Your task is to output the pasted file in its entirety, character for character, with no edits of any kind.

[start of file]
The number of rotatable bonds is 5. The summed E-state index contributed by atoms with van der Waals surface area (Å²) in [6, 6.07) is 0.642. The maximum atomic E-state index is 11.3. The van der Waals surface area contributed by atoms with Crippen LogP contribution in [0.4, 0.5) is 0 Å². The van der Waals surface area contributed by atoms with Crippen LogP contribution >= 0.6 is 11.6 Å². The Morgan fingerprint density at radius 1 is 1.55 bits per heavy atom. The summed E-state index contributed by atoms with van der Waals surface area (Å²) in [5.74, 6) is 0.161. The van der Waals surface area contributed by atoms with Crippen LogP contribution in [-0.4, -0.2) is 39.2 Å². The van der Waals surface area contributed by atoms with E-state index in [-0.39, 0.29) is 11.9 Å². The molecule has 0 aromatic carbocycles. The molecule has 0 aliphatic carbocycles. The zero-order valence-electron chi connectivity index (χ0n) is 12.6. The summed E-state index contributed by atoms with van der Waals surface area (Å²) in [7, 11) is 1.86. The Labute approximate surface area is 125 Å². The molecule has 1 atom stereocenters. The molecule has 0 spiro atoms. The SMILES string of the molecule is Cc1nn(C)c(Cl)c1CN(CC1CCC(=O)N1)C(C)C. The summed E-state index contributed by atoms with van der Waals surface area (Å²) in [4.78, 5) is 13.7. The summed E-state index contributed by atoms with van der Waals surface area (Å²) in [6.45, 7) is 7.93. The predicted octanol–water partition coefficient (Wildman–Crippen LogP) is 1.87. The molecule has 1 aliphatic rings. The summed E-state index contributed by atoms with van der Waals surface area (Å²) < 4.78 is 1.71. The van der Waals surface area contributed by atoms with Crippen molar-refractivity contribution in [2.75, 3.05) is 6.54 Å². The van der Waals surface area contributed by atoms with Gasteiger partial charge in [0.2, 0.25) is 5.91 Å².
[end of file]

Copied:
The number of rotatable bonds is 5. The summed E-state index contributed by atoms with van der Waals surface area (Å²) in [6, 6.07) is 0.642. The maximum atomic E-state index is 11.3. The van der Waals surface area contributed by atoms with Crippen LogP contribution in [0.4, 0.5) is 0 Å². The van der Waals surface area contributed by atoms with Crippen LogP contribution >= 0.6 is 11.6 Å². The Morgan fingerprint density at radius 1 is 1.55 bits per heavy atom. The summed E-state index contributed by atoms with van der Waals surface area (Å²) in [5.74, 6) is 0.161. The van der Waals surface area contributed by atoms with Crippen LogP contribution in [-0.4, -0.2) is 39.2 Å². The van der Waals surface area contributed by atoms with E-state index in [-0.39, 0.29) is 11.9 Å². The molecule has 0 aromatic carbocycles. The molecule has 0 aliphatic carbocycles. The zero-order valence-electron chi connectivity index (χ0n) is 12.6. The summed E-state index contributed by atoms with van der Waals surface area (Å²) in [7, 11) is 1.86. The Labute approximate surface area is 125 Å². The molecule has 1 atom stereocenters. The molecule has 0 spiro atoms. The SMILES string of the molecule is Cc1nn(C)c(Cl)c1CN(CC1CCC(=O)N1)C(C)C. The summed E-state index contributed by atoms with van der Waals surface area (Å²) in [4.78, 5) is 13.7. The summed E-state index contributed by atoms with van der Waals surface area (Å²) in [6.45, 7) is 7.93. The predicted octanol–water partition coefficient (Wildman–Crippen LogP) is 1.87. The molecule has 1 aliphatic rings. The summed E-state index contributed by atoms with van der Waals surface area (Å²) < 4.78 is 1.71. The van der Waals surface area contributed by atoms with Crippen molar-refractivity contribution in [2.75, 3.05) is 6.54 Å². The van der Waals surface area contributed by atoms with Gasteiger partial charge in [0.2, 0.25) is 5.91 Å².